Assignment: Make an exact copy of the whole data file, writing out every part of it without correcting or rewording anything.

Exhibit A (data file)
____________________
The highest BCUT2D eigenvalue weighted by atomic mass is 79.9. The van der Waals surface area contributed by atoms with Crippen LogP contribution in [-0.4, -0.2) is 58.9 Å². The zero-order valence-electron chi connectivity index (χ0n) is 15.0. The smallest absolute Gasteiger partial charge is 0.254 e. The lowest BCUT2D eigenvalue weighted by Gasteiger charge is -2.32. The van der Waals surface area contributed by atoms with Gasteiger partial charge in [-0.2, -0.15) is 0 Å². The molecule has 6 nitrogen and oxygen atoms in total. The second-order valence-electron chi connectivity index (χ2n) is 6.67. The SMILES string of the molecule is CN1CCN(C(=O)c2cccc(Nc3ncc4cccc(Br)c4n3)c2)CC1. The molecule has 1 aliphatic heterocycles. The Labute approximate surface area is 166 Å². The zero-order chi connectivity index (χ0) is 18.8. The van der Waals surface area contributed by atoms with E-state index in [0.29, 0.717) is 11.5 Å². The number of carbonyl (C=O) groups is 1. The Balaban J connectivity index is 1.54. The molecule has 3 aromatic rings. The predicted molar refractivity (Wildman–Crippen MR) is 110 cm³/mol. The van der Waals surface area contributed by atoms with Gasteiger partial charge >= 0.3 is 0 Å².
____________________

The highest BCUT2D eigenvalue weighted by atomic mass is 79.9. The van der Waals surface area contributed by atoms with Crippen LogP contribution in [-0.4, -0.2) is 58.9 Å². The zero-order valence-electron chi connectivity index (χ0n) is 15.0. The smallest absolute Gasteiger partial charge is 0.254 e. The lowest BCUT2D eigenvalue weighted by Gasteiger charge is -2.32. The van der Waals surface area contributed by atoms with Gasteiger partial charge in [-0.2, -0.15) is 0 Å². The molecule has 6 nitrogen and oxygen atoms in total. The second-order valence-electron chi connectivity index (χ2n) is 6.67. The SMILES string of the molecule is CN1CCN(C(=O)c2cccc(Nc3ncc4cccc(Br)c4n3)c2)CC1. The molecule has 1 aliphatic heterocycles. The Labute approximate surface area is 166 Å². The zero-order chi connectivity index (χ0) is 18.8. The van der Waals surface area contributed by atoms with E-state index in [0.29, 0.717) is 11.5 Å². The number of carbonyl (C=O) groups is 1. The Balaban J connectivity index is 1.54. The molecule has 3 aromatic rings. The predicted molar refractivity (Wildman–Crippen MR) is 110 cm³/mol. The van der Waals surface area contributed by atoms with Gasteiger partial charge >= 0.3 is 0 Å².